After high school, Jeanne goes on to college, becoming the first Wakatsuki to ever graduate. She is also the only family member to marry a white. Her husband, James Houston, helps her face her past and return to Manzanar. He then helps Jeanne to write the memoir, reflecting on her experience of having grown up in a Japanese detention camp.

Ko Wakatsuki

Ko is the oldest son of a rich Samurai family from Hiroshima, Japan. Financial circumstances compel his father to run a 'tea house' in Hiroshima to make ends meet. Ko is totally dismayed over this lowly act and wants to leave home. His favorite aunt gives him money to go to America to make his dreams come true. As a result, he physically leaves Hiroshima forever. His life, however, is permanently tied to Japan; no distance can erase his proud heritage.

In America, Ko lives in California. He shows himself to be a headstrong idealist, who does everything with a flourish and a show. He is not, however, afraid of hard work and takes various jobs to get ahead. He marries and settles down to a life as a successful fisherman. He and his wife have ten children.

Jeanne, his youngest daughter, first depicts Ko as a proud and authoritative father who provides for and dominates his family. After the bombing of Pearl Harbor, Ko becomes a changed man. He is immediately torn between an allegiance to his native Japan and his new home of America; he symbolically sees the war as a battle between his mother and his father. Then he is arrested, falsely accused of treason, and imprisoned. As a result, he loses everything he has built in America and his family is sent to Manzanar, a Japanese-American detention camp. When Ko is released from the Fort Lincoln prison after nine months and joins the family at Manzanar, he is a lost man. He is so shamed by what has happened to him that he becomes an alcoholic, incapable of working and supporting the family. In his depression, he often verbally and emotionally abuses his wife and his children.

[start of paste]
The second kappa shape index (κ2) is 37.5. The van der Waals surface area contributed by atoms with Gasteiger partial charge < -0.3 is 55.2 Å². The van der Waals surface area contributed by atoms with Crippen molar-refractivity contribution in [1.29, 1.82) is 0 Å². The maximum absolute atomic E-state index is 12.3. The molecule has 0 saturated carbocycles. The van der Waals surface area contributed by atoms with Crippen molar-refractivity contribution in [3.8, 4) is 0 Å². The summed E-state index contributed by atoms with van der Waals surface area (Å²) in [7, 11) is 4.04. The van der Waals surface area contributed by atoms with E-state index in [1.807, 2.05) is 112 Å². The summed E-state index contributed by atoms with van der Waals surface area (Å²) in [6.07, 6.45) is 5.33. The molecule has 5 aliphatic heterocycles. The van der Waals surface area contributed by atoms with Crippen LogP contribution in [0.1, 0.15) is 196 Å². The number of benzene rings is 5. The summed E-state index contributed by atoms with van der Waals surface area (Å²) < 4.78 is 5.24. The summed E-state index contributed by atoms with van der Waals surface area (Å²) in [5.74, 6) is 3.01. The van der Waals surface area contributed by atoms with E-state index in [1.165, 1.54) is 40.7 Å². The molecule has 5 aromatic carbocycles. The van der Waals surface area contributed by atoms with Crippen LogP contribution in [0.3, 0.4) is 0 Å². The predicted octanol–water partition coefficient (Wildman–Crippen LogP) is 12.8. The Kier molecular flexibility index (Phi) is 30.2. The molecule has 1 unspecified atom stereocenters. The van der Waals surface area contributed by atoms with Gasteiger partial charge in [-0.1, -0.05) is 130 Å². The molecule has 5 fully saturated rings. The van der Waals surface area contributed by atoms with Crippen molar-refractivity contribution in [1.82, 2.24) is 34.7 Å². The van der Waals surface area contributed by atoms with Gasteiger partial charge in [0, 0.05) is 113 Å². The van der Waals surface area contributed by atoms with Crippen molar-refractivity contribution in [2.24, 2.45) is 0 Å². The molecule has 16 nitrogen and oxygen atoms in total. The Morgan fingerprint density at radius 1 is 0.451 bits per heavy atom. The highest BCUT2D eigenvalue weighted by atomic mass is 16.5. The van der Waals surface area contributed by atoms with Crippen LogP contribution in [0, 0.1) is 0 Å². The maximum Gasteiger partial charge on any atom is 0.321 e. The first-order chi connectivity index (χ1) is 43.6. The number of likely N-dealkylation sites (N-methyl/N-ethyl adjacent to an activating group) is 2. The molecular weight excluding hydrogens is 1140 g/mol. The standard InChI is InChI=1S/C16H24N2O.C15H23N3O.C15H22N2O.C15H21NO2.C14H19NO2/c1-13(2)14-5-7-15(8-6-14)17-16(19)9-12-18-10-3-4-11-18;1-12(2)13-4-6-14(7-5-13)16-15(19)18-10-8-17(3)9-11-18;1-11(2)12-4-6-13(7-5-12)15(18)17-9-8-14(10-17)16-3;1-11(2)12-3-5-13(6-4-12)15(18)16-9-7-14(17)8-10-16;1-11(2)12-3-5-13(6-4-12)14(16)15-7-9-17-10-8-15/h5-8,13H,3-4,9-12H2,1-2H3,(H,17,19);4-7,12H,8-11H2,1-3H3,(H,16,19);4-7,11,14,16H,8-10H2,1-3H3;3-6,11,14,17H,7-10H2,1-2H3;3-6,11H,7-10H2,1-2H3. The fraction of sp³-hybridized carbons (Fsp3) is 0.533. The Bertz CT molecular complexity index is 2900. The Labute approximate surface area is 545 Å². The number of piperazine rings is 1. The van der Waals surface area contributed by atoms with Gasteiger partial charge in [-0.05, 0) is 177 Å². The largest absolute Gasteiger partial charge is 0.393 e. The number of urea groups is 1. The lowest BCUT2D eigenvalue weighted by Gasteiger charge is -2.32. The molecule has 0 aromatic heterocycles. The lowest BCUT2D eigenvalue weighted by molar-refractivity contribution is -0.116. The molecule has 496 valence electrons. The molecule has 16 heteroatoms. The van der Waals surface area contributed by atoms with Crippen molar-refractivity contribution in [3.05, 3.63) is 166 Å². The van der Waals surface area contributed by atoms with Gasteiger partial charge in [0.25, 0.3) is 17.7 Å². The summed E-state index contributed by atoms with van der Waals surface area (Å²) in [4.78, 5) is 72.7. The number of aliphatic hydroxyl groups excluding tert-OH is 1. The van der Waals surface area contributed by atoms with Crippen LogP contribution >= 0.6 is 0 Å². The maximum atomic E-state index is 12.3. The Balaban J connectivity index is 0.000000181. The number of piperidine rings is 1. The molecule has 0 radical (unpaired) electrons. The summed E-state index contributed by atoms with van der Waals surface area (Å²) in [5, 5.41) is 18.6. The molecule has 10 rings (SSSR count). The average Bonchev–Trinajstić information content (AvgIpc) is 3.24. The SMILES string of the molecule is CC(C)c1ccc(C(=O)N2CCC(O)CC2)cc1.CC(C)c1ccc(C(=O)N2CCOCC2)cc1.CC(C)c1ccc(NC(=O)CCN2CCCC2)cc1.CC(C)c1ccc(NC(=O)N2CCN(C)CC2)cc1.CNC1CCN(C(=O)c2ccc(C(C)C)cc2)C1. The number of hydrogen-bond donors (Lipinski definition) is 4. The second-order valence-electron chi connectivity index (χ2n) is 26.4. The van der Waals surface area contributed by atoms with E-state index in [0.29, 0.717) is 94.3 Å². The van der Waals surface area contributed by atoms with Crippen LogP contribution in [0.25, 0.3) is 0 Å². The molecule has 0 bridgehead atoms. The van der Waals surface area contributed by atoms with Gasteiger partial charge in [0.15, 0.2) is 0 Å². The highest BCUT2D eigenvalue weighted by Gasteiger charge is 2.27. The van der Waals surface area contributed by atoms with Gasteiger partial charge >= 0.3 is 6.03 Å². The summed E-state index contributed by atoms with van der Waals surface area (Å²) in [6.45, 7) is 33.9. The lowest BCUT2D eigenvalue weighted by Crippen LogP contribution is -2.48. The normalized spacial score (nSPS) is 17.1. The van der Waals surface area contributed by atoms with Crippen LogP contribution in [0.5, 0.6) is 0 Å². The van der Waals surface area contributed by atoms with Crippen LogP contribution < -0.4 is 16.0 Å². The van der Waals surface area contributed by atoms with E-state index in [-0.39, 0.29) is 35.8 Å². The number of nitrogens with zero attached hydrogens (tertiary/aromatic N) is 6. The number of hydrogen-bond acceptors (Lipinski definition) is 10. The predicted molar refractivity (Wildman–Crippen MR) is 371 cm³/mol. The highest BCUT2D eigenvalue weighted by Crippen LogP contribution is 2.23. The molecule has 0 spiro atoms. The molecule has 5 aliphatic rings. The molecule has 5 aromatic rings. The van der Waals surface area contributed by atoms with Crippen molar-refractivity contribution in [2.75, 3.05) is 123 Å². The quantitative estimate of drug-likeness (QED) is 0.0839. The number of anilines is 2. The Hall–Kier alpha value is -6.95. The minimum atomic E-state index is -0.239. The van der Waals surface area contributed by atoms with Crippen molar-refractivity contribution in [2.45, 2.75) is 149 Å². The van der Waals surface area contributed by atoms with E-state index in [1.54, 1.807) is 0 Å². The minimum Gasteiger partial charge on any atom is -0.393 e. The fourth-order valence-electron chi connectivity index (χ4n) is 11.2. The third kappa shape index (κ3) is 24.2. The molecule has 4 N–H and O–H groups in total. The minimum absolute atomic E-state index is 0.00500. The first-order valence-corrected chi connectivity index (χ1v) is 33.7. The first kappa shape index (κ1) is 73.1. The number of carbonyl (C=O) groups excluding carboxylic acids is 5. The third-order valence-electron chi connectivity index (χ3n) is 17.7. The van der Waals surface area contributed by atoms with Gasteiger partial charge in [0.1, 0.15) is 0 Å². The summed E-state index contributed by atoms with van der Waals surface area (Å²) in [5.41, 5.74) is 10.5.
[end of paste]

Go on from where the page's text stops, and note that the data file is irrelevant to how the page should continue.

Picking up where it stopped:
Ko has a great affect on the entire family. His drinking leads him to violence, upsetting all of the Wakatsukis. He argues with his son Woody, trying to convince him not to go to war. Unable to get or keep a job himself, he forces his wife to work and support the family. He tries to keep Jeanne from becoming Americanized, forcing on her the mannerisms and trappings of the Old World Japan.

In spite of his weaknesses, Ko Wakatsuki has a soft heart within his hard and proud exterior. When he hears about the bombing of Hiroshima, he worries about the family he has left there. When alone and missing his motherland, he sings the old songs taught to him in Japan and weeps inconsolably. He always wants the best for his family and feels ashamed when he is incapable of giving it to them. His soft nature is also seen when he passes his time painting pictures and building a rock garden and when he rejoices with his wife over the safe birth of Eleanor's baby at the Manzanar hospital. At the end of his stay in the detention camp, Ko dreams of starting a co-operative housing project for the good of all the Japanese families displaced by their detainment at Manzanar.